Like it or not, stereotypes are a fact of life. When we think of stereotyping we usually think of it from a social perspective, but it happens in business every day. If I asked you to picture an engineer or a salesperson in your mind, you would picture two very different people.
A lot of CFOs are stereotyped as accountants because most CFOs do indeed have accounting degrees. I graduated from college with an accounting degree, got my CPA and was proud of it — for about two weeks, until I heard the term “bean counter” for the first time. One of my parents’ friends said, “So you’re going to be a bean counter?” and I said “God, I hope not.”
I’ve been in consulting all my life and have worked with more than 100 companies and even more CFOs. I have to say there is a reason for the stereotype. Many CFOs rarely get out of their office, they are not very engaging and they view their role in the company very narrowly, putting a premium on closing the books.
In those circumstances, the rest of the C-level executives don’t consider the CFO to be adding a lot of value and often don’t include them when setting the strategic direction of the company. If you want to be more valuable in your role as a CFO, follow these steps:
1. If you have your CPA certificate hanging on your wall, do yourself a favor and take it home. Take CPA off your business cards. I did a long time ago and it changed the way clients thought of me. (For the younger folks out there, I’m not suggesting you don’t get a CPA. The knowledge you gain from getting one is very valuable, but the stereotype is tough to fight.)
2. Expand your thinking and your role. Value is about exceeding expectations. Closing the books in three to five days without error is an expectation in today’s environment. You have to do more to really generate value in your organization.
One way to expand your role is to have IT report to you and restructure the way IT interacts with the rest of the organization. In most organizations IT has an endless list of data requests while other functional areas are still information-poor. A company being data-rich and information-poor is a reality and as a CFO you can fix that problem.
Try creating a new process for requesting reports out of IT that includes documenting the decision being made, information needed to make the decision and the data needed to provide the information. Too many reports are requested that will never impact a decision being made. If every report is tied to a decision, you can eliminate a majority of the report requests and increase the value of information going out to the functional areas of the company.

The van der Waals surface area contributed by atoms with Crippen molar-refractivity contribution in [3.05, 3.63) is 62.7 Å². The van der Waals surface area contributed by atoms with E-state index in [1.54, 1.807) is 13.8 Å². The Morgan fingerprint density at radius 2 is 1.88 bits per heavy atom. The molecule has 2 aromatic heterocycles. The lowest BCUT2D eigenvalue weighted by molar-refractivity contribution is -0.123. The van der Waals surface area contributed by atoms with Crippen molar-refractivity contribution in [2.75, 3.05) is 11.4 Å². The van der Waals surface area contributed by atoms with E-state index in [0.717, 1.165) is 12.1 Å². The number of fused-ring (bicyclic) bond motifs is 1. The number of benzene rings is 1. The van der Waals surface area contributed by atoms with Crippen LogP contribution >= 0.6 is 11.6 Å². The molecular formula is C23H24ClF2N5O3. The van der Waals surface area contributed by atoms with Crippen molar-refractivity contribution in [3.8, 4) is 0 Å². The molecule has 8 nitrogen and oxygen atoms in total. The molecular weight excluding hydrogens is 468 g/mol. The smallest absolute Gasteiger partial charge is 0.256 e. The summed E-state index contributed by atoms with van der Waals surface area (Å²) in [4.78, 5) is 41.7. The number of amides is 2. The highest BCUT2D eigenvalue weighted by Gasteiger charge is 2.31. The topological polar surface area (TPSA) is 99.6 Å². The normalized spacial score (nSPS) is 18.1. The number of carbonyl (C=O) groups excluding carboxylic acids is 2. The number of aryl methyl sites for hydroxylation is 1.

3. Restructure how metrics are used in the organization. Every company should have strategic and tactical metrics. Strategic metrics, by definition, should tie into the strategic plan. Each year there should be three or four key initiatives that will support the strategic plan. Help devise the metrics that will measure the progress of those initiatives. Think about how to communicate those metrics to the rest of the organization. Too often those metrics are shared only at the C-level, and the rest of the organization has no clue what the strategy is or how their daily efforts contribute to strategy execution.
Each functional area should have tactical metrics. As CFO you should be involved in helping set those metrics. The goal of tactical metrics is to identify a problem as quickly as possible. No matter how fast you close the books, financial statements come out too late to enable you to react. Tactical metrics should come out weekly; some may need to be daily. Help the other functional leaders identify the right metrics. It is better to have fewer, but more meaningful, metrics. You will probably end up eliminating a lot of metrics that have little value. The more interaction you have with other functional areas, the greater your visibility and the higher your value.
4. Manage risk. Managing risk is an important role of the CFO. Managing risk doesn’t mean always saying no. Your job is to objectively evaluate risk versus reward and help the management team make good decisions. Most people think of risk as legal or environmental, but any R&D or growth initiative carries some element of risk. I hear CFOs talk about value added and non-value added activities, and I advise you to add a third category: “investing” activities. It’s amazing to me how much money is tied up in investing activities that management doesn’t think about or that don’t have a return-on-investment expectation. Help your company identify all investment-related activities and rethink not only ROI targets but the total amount you want spend on these initiatives.
Value is a perspective that is not your own. As a company you had better listen to your customers, and as a CFO you had better listen to your internal customers’ definition of value. Talk to the other functional leads and understand what they need and how you can help them. If you do this well, you can eliminate the stereotype, be a high-value contributor to the organization and take on more exciting projects.
Bill Budicin is a Director of The Keystone Group, focusing in the areas of mergers and acquisitions, financial and operational restructurings, profitability and cash flow improvement. Bill received his bachelor’s degree in accounting and finance from the University of Illinois.